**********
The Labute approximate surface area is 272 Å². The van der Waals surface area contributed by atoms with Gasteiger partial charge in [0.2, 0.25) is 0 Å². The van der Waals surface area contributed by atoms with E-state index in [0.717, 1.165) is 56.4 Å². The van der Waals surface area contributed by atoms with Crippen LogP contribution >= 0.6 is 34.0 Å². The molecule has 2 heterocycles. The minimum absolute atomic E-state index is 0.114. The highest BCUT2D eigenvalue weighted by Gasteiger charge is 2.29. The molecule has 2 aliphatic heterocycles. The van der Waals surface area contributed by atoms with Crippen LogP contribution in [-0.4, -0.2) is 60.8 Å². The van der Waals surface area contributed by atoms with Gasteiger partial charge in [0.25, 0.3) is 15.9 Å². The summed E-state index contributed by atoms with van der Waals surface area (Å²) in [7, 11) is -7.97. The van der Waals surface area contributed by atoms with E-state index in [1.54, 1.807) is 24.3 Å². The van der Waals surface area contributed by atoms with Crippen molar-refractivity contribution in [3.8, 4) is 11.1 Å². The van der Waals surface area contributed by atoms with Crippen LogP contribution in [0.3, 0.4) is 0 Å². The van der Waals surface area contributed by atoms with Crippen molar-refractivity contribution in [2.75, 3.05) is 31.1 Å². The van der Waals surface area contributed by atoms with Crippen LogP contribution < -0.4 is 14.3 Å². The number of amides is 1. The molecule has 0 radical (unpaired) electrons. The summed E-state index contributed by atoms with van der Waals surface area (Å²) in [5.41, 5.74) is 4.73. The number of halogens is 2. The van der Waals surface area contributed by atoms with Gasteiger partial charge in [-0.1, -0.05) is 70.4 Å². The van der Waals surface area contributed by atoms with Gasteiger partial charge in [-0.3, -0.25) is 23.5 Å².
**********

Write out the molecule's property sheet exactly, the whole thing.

The Labute approximate surface area is 272 Å². The van der Waals surface area contributed by atoms with Gasteiger partial charge in [0.2, 0.25) is 0 Å². The van der Waals surface area contributed by atoms with E-state index in [0.717, 1.165) is 56.4 Å². The van der Waals surface area contributed by atoms with Crippen LogP contribution >= 0.6 is 34.0 Å². The molecule has 2 heterocycles. The minimum absolute atomic E-state index is 0.114. The highest BCUT2D eigenvalue weighted by Gasteiger charge is 2.29. The molecule has 2 aliphatic heterocycles. The van der Waals surface area contributed by atoms with Crippen LogP contribution in [-0.4, -0.2) is 60.8 Å². The van der Waals surface area contributed by atoms with Gasteiger partial charge in [0.25, 0.3) is 15.9 Å². The summed E-state index contributed by atoms with van der Waals surface area (Å²) in [7, 11) is -7.97. The van der Waals surface area contributed by atoms with E-state index in [1.54, 1.807) is 24.3 Å². The van der Waals surface area contributed by atoms with Crippen molar-refractivity contribution in [3.8, 4) is 11.1 Å². The van der Waals surface area contributed by atoms with Crippen LogP contribution in [0.3, 0.4) is 0 Å². The van der Waals surface area contributed by atoms with Crippen molar-refractivity contribution in [2.75, 3.05) is 31.1 Å². The van der Waals surface area contributed by atoms with Crippen LogP contribution < -0.4 is 14.3 Å². The number of amides is 1. The molecule has 0 radical (unpaired) electrons. The summed E-state index contributed by atoms with van der Waals surface area (Å²) in [5.41, 5.74) is 4.73. The number of halogens is 2. The van der Waals surface area contributed by atoms with Gasteiger partial charge in [-0.1, -0.05) is 70.4 Å². The van der Waals surface area contributed by atoms with Gasteiger partial charge in [-0.3, -0.25) is 23.5 Å².